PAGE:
KABUL — A Command Sergeant Major serving in Kabul who reportedly said he’d fight the war “so his son wouldn’t have to” in 2001 sort of feels like an asshole right now, after his son joined the Army a year ago and serves with a unit just a few miles away, sources confirmed today.
“When I said that, I thought we were going to, you know, come in, bomb the shit out of them, shoot a few guys, and split,” said Sgt. Maj. Ted Stevens while noting previous U.S. engagements without a prolonged troop presence such as Vietnam and Korea.
Brad Stevens, a private first class now serving with 2nd Infantry Division, barely remembers the events of Sept. 11, when he was just seven years old.
“I remember my mom and dad just staring at the television screen, and smoke, but I didn’t really know what he meant when he said we needed to ‘bomb them back to the stone age,'” Brad told reporters.
On that day, sources confirmed then-Sgt. Ted Stevens said he would fight this war against terrorists so that “you wouldn’t have to” as he pointed to his young son.
“It’s silly talking about how many years we will have to spend in the mountains of Afghanistan when we could pave the whole country and put parking stripes on it and still be home by Christmas,” Stevens later told a reporter, shortly after landing on the ground in Afghanistan in October 2001.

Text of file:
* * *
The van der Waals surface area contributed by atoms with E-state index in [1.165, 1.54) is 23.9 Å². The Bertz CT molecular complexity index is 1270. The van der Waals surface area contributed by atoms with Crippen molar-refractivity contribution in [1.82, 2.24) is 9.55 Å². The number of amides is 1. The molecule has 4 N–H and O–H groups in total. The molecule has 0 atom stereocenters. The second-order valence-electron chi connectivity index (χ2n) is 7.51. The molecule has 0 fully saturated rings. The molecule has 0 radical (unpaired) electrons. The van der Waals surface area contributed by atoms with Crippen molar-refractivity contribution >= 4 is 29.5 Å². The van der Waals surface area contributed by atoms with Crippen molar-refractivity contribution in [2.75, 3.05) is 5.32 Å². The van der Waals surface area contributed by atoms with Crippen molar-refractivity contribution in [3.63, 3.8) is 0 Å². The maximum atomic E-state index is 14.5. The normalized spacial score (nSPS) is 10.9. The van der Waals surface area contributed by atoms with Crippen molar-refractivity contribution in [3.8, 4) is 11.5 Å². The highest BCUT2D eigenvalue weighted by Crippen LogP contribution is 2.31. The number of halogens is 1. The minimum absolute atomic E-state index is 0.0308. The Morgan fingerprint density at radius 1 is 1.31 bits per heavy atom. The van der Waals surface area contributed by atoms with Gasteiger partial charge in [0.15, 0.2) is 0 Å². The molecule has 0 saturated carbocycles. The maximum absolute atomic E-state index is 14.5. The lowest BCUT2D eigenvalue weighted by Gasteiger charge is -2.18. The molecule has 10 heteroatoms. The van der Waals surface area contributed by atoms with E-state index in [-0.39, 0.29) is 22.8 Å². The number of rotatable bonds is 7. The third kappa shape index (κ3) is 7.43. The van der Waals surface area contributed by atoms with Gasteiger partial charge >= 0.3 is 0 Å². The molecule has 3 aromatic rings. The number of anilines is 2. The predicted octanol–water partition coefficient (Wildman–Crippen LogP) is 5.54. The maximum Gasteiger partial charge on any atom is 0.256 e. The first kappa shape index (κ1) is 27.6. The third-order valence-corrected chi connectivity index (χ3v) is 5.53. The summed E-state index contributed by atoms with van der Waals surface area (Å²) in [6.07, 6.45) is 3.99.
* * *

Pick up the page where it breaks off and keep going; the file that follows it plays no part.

After routing the Taliban and capturing a number of key terrorist leaders in Operation Enduring Freedom, Stevens, along with the rest of the U.S. military, packed his bags and redeployed in support of Operation Enduring Clusterfuck, a controversial new war plan which shifted U.S. efforts in Afghanistan around mid-2002.
The plan, devised by Defense Secretary Donald Rumsfeld, involved setting up bases in remote areas of Afghanistan so thousands of soldiers could receive combat action badges after mortar attacks, in addition to allowing an untold number of Marines to locate, close with, and destroy the enemy by building bridges across canals using corrupt Afghan contractors.
Shortly after that plan went forward, Rumsfeld also launched the controversial Operation What The Fuck Are We Even Doing Here? after the U.S. invasion of Iraq in March 2003. That plan was later followed by Operation Surge Troops Into Afghanistan Because Fuck It, I Need To Act Like I’m Sort Of Doing Something Here by President Obama in 2009.
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